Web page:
What Methods Can You Use To Spot A Liar?

Lying can be pretty difficult to spot, even for the machines that are made to catch liars out. So how can we tell fact from fabrication? Researchers have a few tricks up their sleeves.

Fibbing facial cues

What do you get when you combine big data, machine learning tech, and facial analysis software with a bunch of photos of people being asked questions? The ability to tell if their answers are truthful, it turns out.

A team from the University of Rochester captured 1.3 million frames of the facial expressions of volunteers, who were either lying or telling the truth about what they remembered from pictures they had seen earlier. Automated facial feature analysis software then picked out certain actions, after which the researchers used machine learning to cluster these behaviors into the facial clues of liars versus truth-tellers.


“It told us there were basically five kinds of smile-related ‘faces’ that people made when responding to questions,” said study author Taylan Sen in a statement. The one most often associated with lying was what’s known as the “Duchenne smile”, which involves both eye, cheek, and mouth muscles contracting. It reaches the eyes, making it look pretty genuine, which suggests that people might be taking pleasure in duping others.

But if liars think this information could help them, they’re out of luck. The Duchenne smile involves “a cheek muscle you cannot control,” explained fellow author Eshan Hoque. “It is involuntary.”

Texting tricksters

Of course, we’re not always in the same room as someone when they’re lying to us – people do it over text too, something the online daters among you may be all too familiar with. So how can you differentiate between when someone’s flaking on you and when their hamster has actually died?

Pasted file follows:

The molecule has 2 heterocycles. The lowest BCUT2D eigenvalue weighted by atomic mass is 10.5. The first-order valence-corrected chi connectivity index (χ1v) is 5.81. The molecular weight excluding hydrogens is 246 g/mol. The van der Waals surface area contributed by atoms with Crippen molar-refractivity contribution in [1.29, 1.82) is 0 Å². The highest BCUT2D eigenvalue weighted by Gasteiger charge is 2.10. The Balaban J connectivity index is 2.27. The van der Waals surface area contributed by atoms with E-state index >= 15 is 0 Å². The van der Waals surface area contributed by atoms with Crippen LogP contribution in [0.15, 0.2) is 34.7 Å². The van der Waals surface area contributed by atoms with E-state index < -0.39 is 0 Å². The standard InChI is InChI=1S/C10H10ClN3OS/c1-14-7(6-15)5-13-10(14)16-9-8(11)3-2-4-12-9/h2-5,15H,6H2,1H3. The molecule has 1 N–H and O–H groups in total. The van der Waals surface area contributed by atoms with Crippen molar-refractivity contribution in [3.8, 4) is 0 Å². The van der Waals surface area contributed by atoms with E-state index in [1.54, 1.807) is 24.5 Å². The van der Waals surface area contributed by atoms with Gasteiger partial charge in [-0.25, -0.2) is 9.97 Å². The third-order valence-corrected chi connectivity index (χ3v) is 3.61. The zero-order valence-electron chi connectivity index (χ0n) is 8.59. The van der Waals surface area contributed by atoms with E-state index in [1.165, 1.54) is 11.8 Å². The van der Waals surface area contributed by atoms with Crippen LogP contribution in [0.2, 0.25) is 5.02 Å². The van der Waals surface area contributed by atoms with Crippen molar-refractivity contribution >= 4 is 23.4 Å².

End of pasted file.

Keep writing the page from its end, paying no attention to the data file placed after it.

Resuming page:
Researchers from Cornell University sought to find the answer, analyzing 1,703 text conversations, finding 351 that contained lies. The remaining conversations were then separated into lying and truthful messages and examined for measures such as word frequency, length of the message, and the types of words used (self-words, other-words, noncommittal phrases like “probably” or “maybe”).

The results were revealed in a preprint posted to arXiv, and showed that people tend to use longer sentences when they’re lying over text. There was also a slight increase in the use of personal pronouns like “I” and “myself”, as well as non-committal phrases when people were being untruthful. That’s probably an unsurprising finding to the average Tinder user.

The team also looked at whether there were any differences between students and non-students when it came to lying. Surprisingly, there were. “Students used significantly more words, less other-oriented pronouns, and more non-committal phrases than non-students,” the authors wrote, although they weren’t exactly sure why this was the case. 

Clearly, they’ve never had to explain to a professor why an essay wasn’t finished on time.

Distracting the deceiver

If you’ve ever told a lie, you’ll know that sometimes it can require concentration – keeping track of the details, giving off chilled vibes, and trying not to sweat through your t-shirt. According to psychologists from the University of Portsmouth, someone interrupting this concentration can help catch you out.

A group of 164 volunteers was divided into “truth-tellers” and “liars” and were required to convince the researchers of their opinion on a certain controversial topic, such as COVID-19 passports or immigration. Two-thirds of the 164 were also asked to recall a car registration number during the interview.

It was this secondary task that made the liars easier to spot.

“Our research has shown that truths and lies can sound equally plausible as long as lie tellers are given a good opportunity to think what to say,” explained study author Professor Aldert Vrij in a statement

“When the opportunity to think becomes less, truths often sound more plausible than lies. Lies sounded less plausible than truths in our experiment, particularly when the interviewees also had to carry out a secondary task and were told that this task was important.”

In summary: look out for someone’s smile and see how much they use the word “maybe”, whilst also making them juggle or make you a cuppa. Easy, right?

All “explainer” articles are confirmed by fact checkers to be correct at time of publishing. Text, images, and links may be edited, removed, or added to at a later date to keep information current.  

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